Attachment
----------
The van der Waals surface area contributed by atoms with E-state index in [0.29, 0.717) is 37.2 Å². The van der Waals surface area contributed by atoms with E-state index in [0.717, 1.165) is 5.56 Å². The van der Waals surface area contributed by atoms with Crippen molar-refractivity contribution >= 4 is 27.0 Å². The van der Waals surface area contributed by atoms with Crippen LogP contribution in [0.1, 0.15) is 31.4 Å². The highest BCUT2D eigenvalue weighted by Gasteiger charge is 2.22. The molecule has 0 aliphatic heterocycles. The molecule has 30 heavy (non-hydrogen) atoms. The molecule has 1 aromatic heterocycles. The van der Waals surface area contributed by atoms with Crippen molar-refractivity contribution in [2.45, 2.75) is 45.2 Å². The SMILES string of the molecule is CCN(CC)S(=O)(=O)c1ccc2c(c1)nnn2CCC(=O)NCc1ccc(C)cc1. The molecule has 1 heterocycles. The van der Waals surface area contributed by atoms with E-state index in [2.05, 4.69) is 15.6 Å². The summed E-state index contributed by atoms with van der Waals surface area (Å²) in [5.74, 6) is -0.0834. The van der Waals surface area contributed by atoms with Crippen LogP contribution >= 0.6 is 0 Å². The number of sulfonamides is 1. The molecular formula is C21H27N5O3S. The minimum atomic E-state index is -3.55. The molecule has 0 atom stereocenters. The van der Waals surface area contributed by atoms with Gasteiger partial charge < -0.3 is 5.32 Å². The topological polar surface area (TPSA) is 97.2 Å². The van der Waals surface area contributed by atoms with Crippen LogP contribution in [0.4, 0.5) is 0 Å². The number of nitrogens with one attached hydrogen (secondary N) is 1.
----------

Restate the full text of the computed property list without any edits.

The van der Waals surface area contributed by atoms with E-state index in [0.29, 0.717) is 37.2 Å². The van der Waals surface area contributed by atoms with E-state index in [0.717, 1.165) is 5.56 Å². The van der Waals surface area contributed by atoms with Crippen molar-refractivity contribution >= 4 is 27.0 Å². The van der Waals surface area contributed by atoms with Crippen LogP contribution in [0.1, 0.15) is 31.4 Å². The highest BCUT2D eigenvalue weighted by Gasteiger charge is 2.22. The molecule has 0 aliphatic heterocycles. The molecule has 30 heavy (non-hydrogen) atoms. The molecule has 1 aromatic heterocycles. The van der Waals surface area contributed by atoms with Crippen molar-refractivity contribution in [2.45, 2.75) is 45.2 Å². The SMILES string of the molecule is CCN(CC)S(=O)(=O)c1ccc2c(c1)nnn2CCC(=O)NCc1ccc(C)cc1. The molecule has 1 heterocycles. The van der Waals surface area contributed by atoms with E-state index in [2.05, 4.69) is 15.6 Å². The summed E-state index contributed by atoms with van der Waals surface area (Å²) in [5.74, 6) is -0.0834. The van der Waals surface area contributed by atoms with Crippen LogP contribution >= 0.6 is 0 Å². The number of sulfonamides is 1. The molecular formula is C21H27N5O3S. The minimum atomic E-state index is -3.55. The molecule has 0 atom stereocenters. The van der Waals surface area contributed by atoms with Gasteiger partial charge < -0.3 is 5.32 Å². The topological polar surface area (TPSA) is 97.2 Å². The van der Waals surface area contributed by atoms with Crippen LogP contribution in [0.4, 0.5) is 0 Å². The number of nitrogens with one attached hydrogen (secondary N) is 1.